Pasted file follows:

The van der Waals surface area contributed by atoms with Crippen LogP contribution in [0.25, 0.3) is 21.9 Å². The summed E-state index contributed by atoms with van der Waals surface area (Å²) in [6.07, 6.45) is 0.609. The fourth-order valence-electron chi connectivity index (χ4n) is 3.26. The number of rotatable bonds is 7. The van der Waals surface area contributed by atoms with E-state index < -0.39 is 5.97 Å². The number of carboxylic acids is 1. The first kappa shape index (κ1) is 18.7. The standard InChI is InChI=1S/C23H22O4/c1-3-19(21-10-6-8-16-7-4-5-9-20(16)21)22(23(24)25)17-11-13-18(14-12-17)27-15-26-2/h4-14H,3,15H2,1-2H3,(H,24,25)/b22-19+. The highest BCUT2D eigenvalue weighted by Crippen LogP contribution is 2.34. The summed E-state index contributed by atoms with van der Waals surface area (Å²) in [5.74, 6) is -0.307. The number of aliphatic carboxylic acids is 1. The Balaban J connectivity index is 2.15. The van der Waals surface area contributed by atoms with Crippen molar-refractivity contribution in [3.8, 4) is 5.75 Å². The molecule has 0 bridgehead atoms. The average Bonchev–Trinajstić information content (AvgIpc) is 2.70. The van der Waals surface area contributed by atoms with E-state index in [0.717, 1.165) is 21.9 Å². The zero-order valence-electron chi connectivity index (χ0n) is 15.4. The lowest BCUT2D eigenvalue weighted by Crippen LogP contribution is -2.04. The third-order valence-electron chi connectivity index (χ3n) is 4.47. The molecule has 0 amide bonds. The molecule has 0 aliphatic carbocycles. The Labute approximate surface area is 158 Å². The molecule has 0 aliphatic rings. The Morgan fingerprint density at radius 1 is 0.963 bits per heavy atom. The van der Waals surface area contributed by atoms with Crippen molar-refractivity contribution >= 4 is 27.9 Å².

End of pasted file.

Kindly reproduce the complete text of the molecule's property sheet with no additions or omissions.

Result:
The van der Waals surface area contributed by atoms with Crippen LogP contribution in [0.25, 0.3) is 21.9 Å². The summed E-state index contributed by atoms with van der Waals surface area (Å²) in [6.07, 6.45) is 0.609. The fourth-order valence-electron chi connectivity index (χ4n) is 3.26. The number of rotatable bonds is 7. The van der Waals surface area contributed by atoms with E-state index < -0.39 is 5.97 Å². The number of carboxylic acids is 1. The first kappa shape index (κ1) is 18.7. The standard InChI is InChI=1S/C23H22O4/c1-3-19(21-10-6-8-16-7-4-5-9-20(16)21)22(23(24)25)17-11-13-18(14-12-17)27-15-26-2/h4-14H,3,15H2,1-2H3,(H,24,25)/b22-19+. The highest BCUT2D eigenvalue weighted by Crippen LogP contribution is 2.34. The summed E-state index contributed by atoms with van der Waals surface area (Å²) in [5.74, 6) is -0.307. The number of aliphatic carboxylic acids is 1. The Balaban J connectivity index is 2.15. The van der Waals surface area contributed by atoms with Crippen molar-refractivity contribution in [3.8, 4) is 5.75 Å². The molecule has 0 bridgehead atoms. The average Bonchev–Trinajstić information content (AvgIpc) is 2.70. The van der Waals surface area contributed by atoms with E-state index in [0.717, 1.165) is 21.9 Å². The zero-order valence-electron chi connectivity index (χ0n) is 15.4. The lowest BCUT2D eigenvalue weighted by Crippen LogP contribution is -2.04. The third-order valence-electron chi connectivity index (χ3n) is 4.47. The molecule has 0 amide bonds. The molecule has 0 aliphatic carbocycles. The Labute approximate surface area is 158 Å². The molecule has 0 aliphatic rings. The Morgan fingerprint density at radius 1 is 0.963 bits per heavy atom. The van der Waals surface area contributed by atoms with Crippen molar-refractivity contribution >= 4 is 27.9 Å².